on our definite strengths, including those in areas that are much less susceptible to
economic fluctuations than commercial printing.

Outlook

Chart: Outlook

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So how will things develop in the short term, that is to say in the current financial
year? Regrettably, this question forces me to revert to a more gloomy tone. The
underlying economic conditions will remain difficult in the coming months. Even
though there are signs in some sectors that the low point has been reached or
maybe even passed, the general view is that the economic risks still outweigh the
opportunities. It is much more likely that we will need to wait until 2010 for a
significant turnaround.

Due to the continuing uncertainties, it must be assumed that printshops on key
markets will remain reluctant to invest in the months ahead and that incoming orders
will therefore remain at a low level at Heidelberg. Due to very weak incoming orders
over recent months and the low order backlog, we must reckon on sales for the
current financial year being down on the already very low level of the previous year.
This will once again lead to low profit contributions and impact on the operating
result. The package of measures the company was quick to introduce is, however,
helping.

The rise in financing costs, which also include the costs of the guarantees in
Economic Stimulus Package II, will also weigh on our financial result. Consequently,
we are also expecting a substantial loss for financial year 2009/2010.

Developments in Q1

The cautious outlook for the financial year is borne out by the way it has started.
Incoming orders appear to have stabilized at the low level of the previous two
quarters.
The good news here is that we can see initial signs of a low point having been
reached. As already indicated, however, we will need to wait and see how things
develop. We will be publishing concrete figures for the first quarter of financial year
2009/2010 on August 11 as planned.

Conclusion

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Ladies and Gentlemen, Heidelberg has a very difficult financial year behind it and
the short-term prospects are far from rosy. Nevertheless, I firmly believe that we will
overcome this crisis as we have done others in the past and will regain our former
strength in the medium term. We are currently making huge efforts to get things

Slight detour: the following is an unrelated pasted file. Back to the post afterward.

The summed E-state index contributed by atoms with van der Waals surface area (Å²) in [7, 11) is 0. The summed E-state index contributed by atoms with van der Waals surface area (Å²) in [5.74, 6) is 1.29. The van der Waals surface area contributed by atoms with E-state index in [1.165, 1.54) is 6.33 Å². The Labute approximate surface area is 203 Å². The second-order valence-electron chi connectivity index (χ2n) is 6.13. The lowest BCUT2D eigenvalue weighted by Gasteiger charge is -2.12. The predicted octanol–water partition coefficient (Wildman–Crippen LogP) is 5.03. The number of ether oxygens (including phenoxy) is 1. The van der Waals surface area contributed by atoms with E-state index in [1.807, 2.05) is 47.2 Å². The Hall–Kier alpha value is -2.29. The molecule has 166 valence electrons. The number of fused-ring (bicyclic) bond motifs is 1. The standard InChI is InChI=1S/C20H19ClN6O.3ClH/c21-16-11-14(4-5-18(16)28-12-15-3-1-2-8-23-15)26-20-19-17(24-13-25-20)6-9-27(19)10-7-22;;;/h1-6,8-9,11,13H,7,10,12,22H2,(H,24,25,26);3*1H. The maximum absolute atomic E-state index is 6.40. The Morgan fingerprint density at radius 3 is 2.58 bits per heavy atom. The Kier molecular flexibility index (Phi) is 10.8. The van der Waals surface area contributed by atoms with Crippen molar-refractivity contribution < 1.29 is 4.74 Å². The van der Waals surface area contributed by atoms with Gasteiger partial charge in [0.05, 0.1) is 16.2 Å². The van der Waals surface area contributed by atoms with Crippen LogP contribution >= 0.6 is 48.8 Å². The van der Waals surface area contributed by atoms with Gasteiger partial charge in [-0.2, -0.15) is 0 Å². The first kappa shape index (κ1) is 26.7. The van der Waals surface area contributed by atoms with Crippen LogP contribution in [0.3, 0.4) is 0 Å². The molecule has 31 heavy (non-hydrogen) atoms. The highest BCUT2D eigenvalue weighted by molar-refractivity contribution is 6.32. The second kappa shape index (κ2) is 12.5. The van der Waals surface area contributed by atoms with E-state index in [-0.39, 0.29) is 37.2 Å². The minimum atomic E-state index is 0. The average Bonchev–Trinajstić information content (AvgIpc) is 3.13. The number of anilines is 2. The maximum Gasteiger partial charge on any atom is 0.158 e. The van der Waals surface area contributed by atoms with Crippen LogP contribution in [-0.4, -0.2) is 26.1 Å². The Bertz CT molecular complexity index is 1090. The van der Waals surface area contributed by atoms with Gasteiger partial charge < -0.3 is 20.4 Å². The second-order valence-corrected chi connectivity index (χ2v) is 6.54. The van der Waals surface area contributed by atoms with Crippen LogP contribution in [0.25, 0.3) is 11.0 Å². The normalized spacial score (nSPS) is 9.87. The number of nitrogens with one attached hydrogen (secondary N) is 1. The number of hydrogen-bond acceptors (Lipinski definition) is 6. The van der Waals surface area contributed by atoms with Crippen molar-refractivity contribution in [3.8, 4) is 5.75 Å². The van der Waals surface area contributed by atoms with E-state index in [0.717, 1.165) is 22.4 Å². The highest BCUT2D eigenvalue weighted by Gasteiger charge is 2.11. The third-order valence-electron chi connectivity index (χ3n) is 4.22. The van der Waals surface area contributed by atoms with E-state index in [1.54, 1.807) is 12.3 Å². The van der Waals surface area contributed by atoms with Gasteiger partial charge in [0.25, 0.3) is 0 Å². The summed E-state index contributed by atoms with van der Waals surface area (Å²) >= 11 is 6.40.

moving in the right direction. During the period between 2004 and 2008, we
provided clear proof that we can emerge from serious crisis situations.

Our ongoing package of cost-cutting measures to lower our structural costs
significantly will create the basis to boost our profitability once the economy picks up
again.

We are working hard to reduce the dependency of Heidelberg on economic cycles
by strengthening our packaging printing, consumables, service, consultancy, and job
order production operations.

We are focusing on building our competitive advantages on up-and-coming
emerging markets such as China and India.

What’s more, we are sticking to our strategy of providing complete solutions that
offer printshops substantial production and cost benefits.

We will also continue to maintain our sales companies’ high level of expertise in
services and consultancy worldwide.

We still play a key role in the development of the press market. Even during the
crisis, we have maintained our market share worldwide.

Overall, Heidelberg is thus ideally placed to once again enjoy profitable growth once
the economy picks up – and it will.

We will emerge from this crisis as we have done before and start earning more
money again. We will also see our share price increase and once again be in a
position to pay a dividend, Ladies and Gentlemen.

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I firmly believe that we are on the right track to safeguard the company’s long-term
future as a successful company on the press market, and I would ask for your
support to ensure we achieve this. My closing message to shareholders is that
Heidelberg most definitely has a future!

Thank you very much for your time.

Important note:
This Press Information contains statements about future development that are based on assumptions and estimates
by the management of Heidelberger Druckmaschinen Aktiengesellschaft. Even if the management is of the opinion
that these assumptions and estimates are accurate, future actual developments and future actual results may differ
significantly from these assumptions and estimates due to a variety of factors. These factors can include changes to
the overall economic climate, changes to exchange rates and interest rates and changes in the graphic arts
industry. Heidelberger Druckmaschinen Aktiengesellschaft provides no guarantee that future developments and the
results actually achieved in the future will agree with the assumptions and estimates set out in this press release
and assumes no liability for such.